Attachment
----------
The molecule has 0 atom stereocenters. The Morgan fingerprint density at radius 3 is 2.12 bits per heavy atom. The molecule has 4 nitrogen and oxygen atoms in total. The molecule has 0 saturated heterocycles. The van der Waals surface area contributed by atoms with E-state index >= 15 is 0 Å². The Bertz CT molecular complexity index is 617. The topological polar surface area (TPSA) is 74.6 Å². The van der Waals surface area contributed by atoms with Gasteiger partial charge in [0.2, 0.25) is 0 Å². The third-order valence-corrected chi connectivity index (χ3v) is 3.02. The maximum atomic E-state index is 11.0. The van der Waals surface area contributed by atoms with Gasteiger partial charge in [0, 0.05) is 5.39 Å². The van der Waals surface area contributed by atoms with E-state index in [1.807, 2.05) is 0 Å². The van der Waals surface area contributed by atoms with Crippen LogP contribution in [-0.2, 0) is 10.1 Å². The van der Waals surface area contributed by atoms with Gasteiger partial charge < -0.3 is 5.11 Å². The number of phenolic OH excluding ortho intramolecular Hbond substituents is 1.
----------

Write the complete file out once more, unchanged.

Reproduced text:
The molecule has 0 atom stereocenters. The Morgan fingerprint density at radius 3 is 2.12 bits per heavy atom. The molecule has 4 nitrogen and oxygen atoms in total. The molecule has 0 saturated heterocycles. The van der Waals surface area contributed by atoms with E-state index >= 15 is 0 Å². The Bertz CT molecular complexity index is 617. The topological polar surface area (TPSA) is 74.6 Å². The van der Waals surface area contributed by atoms with Gasteiger partial charge in [0.2, 0.25) is 0 Å². The third-order valence-corrected chi connectivity index (χ3v) is 3.02. The maximum atomic E-state index is 11.0. The van der Waals surface area contributed by atoms with Gasteiger partial charge in [0, 0.05) is 5.39 Å². The van der Waals surface area contributed by atoms with E-state index in [1.807, 2.05) is 0 Å². The van der Waals surface area contributed by atoms with Crippen LogP contribution in [-0.2, 0) is 10.1 Å². The van der Waals surface area contributed by atoms with Gasteiger partial charge < -0.3 is 5.11 Å². The number of phenolic OH excluding ortho intramolecular Hbond substituents is 1.